As Thomas writes, media education in India is still in an experimental stage with very little feedback. Besides the concepts of media education are rather geared to the Western hemisphere and India being a developing country has very different concerns about development. These kinds of changes in the Asian context demand an alternative definition and approach to media education to the one outlined by Masterman (1985). This new and different paradigm can be examined in the context of research and theories of the «popular» developed in Latin American countries as well as in relation to new social movements, around the struggle for the right to information and to communication.

The definition from the Toulouse Conference in 1991 reads that, «Media education is an educational process / practice that seeks to enable members of a community creatively and critically to participate (at all levels of production, distribution and exhibition) in the use of the technological and traditional media for the development and liberation of themselves and the community, as well as for the democratization of communication». This approach places the «development» and «liberation» of the community as a whole rather than on the production of critically autonomous individuals and the «democratization of communication» which entails participation by all members of a community at levels of planning, production, distribution and exhibition too. An alternative approach to media education, especially for developing countries, needs to lay the emphasis on principles of social justice, pluralism in culture, language and religion and on the fundamental right to communicate (Kumar, 1999: 247).

5. In Lieu of a Conclusion

Media education as an area of studies can address and enlighten many issues and concerns. The purpose of this analysis was to consider some of the features that mark media education in general and also to attempt to locate them within the Indian context, in relation to other development perspectives. Despite disparities in theories and scientific approaches, an overall evaluation of media education concepts point out a common agreement over the understanding that communication is a cultural endeavour and that it has a basic underlying purpose which is constructed by the political, economic and social situations in different societies.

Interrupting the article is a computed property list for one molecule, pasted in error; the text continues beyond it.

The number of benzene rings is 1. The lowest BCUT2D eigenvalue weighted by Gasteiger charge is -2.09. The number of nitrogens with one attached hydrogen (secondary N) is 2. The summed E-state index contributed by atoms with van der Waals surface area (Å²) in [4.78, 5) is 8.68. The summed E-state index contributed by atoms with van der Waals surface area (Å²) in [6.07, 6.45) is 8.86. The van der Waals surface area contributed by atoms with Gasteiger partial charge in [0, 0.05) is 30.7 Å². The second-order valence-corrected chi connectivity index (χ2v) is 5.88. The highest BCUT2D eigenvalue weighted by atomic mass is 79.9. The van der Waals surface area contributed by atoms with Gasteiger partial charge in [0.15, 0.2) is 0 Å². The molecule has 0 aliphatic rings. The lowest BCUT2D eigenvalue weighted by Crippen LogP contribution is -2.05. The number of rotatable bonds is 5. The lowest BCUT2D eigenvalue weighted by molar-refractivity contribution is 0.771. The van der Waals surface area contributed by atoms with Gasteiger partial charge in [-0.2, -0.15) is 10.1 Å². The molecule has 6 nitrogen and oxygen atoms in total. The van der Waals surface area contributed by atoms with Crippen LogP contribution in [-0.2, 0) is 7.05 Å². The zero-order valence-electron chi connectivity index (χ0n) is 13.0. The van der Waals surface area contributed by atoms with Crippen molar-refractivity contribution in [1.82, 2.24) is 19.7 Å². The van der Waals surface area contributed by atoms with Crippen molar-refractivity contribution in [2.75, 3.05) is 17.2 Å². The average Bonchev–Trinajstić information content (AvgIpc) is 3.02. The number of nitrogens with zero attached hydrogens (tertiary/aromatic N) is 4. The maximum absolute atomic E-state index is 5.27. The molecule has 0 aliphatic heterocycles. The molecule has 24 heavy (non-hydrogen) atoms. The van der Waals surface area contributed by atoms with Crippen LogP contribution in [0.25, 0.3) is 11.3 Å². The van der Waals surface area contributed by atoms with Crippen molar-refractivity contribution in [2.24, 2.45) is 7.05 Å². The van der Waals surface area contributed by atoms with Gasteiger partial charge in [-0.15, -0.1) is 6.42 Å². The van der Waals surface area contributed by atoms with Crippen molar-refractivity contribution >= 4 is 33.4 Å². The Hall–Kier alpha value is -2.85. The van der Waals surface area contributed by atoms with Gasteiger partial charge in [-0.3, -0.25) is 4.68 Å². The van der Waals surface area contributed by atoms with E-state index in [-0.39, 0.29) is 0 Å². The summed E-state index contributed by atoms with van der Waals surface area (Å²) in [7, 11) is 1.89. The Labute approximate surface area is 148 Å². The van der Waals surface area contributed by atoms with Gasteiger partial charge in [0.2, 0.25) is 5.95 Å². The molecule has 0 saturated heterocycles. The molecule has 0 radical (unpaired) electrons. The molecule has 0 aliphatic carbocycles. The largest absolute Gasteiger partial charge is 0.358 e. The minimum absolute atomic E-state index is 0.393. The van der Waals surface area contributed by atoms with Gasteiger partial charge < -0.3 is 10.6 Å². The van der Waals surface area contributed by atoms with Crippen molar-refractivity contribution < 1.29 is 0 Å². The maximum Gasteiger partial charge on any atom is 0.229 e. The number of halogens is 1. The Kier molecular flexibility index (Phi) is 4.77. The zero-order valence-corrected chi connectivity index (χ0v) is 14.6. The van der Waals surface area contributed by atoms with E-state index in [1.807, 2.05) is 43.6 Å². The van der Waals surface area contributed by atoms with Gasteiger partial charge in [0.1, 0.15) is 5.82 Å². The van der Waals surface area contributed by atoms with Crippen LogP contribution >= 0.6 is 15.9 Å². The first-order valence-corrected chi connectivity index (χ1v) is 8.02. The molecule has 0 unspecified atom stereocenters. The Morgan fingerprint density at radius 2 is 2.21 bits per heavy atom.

The media strongly influence people’s conceptions and perceptions of the social environment. While providing entertainment, they also impart information, cultural knowledge and values that in turn influence how people come to view themselves, certain social groups, gender roles, etc. Thus, the media not only aid in socialization, but by providing symbolic resources, they also exercise a form of pedagogy. This is the basis of media education as researchers in this field argue that a media literate person can not only take on a critical, analytical and evaluative perspective but can also use media to contribute to the production and communication of knowledge. The important question is how does one further develop the pedagogy of media education in India? How can one harness the wide possibilities of media education for a larger democratic goal of strengthening governance, democratizing communication, civic participation and especially participation of all individuals equally in all matters that concern them? The challenge of this field is not only in exploring further intellectual possibilities in this area of studies but also in devising some empirical ways of engaging with media education.

Thus, studies ought to engage with not only assessing evolving policy frameworks, but the institutional fulcrums of such frameworks and the capacity of these institutions to involve stakeholders –often with conflicting interests– to create workable environments. This also necessitates examining the inter-relationship between changes in media technology, national governance processes and in organisations playing a role in policy advocacy. These dimensions constitute a novel way of engagement with the field of media education in India and worldwide.